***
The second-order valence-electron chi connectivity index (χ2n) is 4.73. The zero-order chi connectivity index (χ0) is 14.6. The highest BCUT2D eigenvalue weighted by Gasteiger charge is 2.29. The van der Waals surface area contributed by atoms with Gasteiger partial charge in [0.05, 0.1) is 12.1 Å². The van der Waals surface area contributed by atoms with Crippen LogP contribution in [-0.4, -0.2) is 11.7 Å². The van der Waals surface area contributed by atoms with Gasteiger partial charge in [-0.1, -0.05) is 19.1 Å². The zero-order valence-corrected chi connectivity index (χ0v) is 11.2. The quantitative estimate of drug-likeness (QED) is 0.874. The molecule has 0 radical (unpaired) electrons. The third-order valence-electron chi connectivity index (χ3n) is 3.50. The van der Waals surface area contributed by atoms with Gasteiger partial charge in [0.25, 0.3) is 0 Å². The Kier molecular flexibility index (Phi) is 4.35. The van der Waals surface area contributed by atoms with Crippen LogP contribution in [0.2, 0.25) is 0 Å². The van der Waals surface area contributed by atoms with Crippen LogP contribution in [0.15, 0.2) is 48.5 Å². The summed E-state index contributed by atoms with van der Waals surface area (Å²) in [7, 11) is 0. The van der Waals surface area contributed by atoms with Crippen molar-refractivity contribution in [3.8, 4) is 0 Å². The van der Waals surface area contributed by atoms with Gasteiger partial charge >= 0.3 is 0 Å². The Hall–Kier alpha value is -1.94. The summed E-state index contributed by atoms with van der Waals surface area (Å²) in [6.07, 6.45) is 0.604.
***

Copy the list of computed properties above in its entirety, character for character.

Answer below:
The second-order valence-electron chi connectivity index (χ2n) is 4.73. The zero-order chi connectivity index (χ0) is 14.6. The highest BCUT2D eigenvalue weighted by Gasteiger charge is 2.29. The van der Waals surface area contributed by atoms with Gasteiger partial charge in [0.05, 0.1) is 12.1 Å². The van der Waals surface area contributed by atoms with Crippen LogP contribution in [-0.4, -0.2) is 11.7 Å². The van der Waals surface area contributed by atoms with Gasteiger partial charge in [-0.1, -0.05) is 19.1 Å². The zero-order valence-corrected chi connectivity index (χ0v) is 11.2. The quantitative estimate of drug-likeness (QED) is 0.874. The molecule has 0 radical (unpaired) electrons. The third-order valence-electron chi connectivity index (χ3n) is 3.50. The van der Waals surface area contributed by atoms with Gasteiger partial charge in [0.25, 0.3) is 0 Å². The Kier molecular flexibility index (Phi) is 4.35. The van der Waals surface area contributed by atoms with Crippen LogP contribution in [0.2, 0.25) is 0 Å². The van der Waals surface area contributed by atoms with Crippen LogP contribution in [0.15, 0.2) is 48.5 Å². The summed E-state index contributed by atoms with van der Waals surface area (Å²) in [7, 11) is 0. The van der Waals surface area contributed by atoms with Crippen molar-refractivity contribution in [3.8, 4) is 0 Å². The van der Waals surface area contributed by atoms with Gasteiger partial charge >= 0.3 is 0 Å². The Hall–Kier alpha value is -1.94. The summed E-state index contributed by atoms with van der Waals surface area (Å²) in [6.07, 6.45) is 0.604.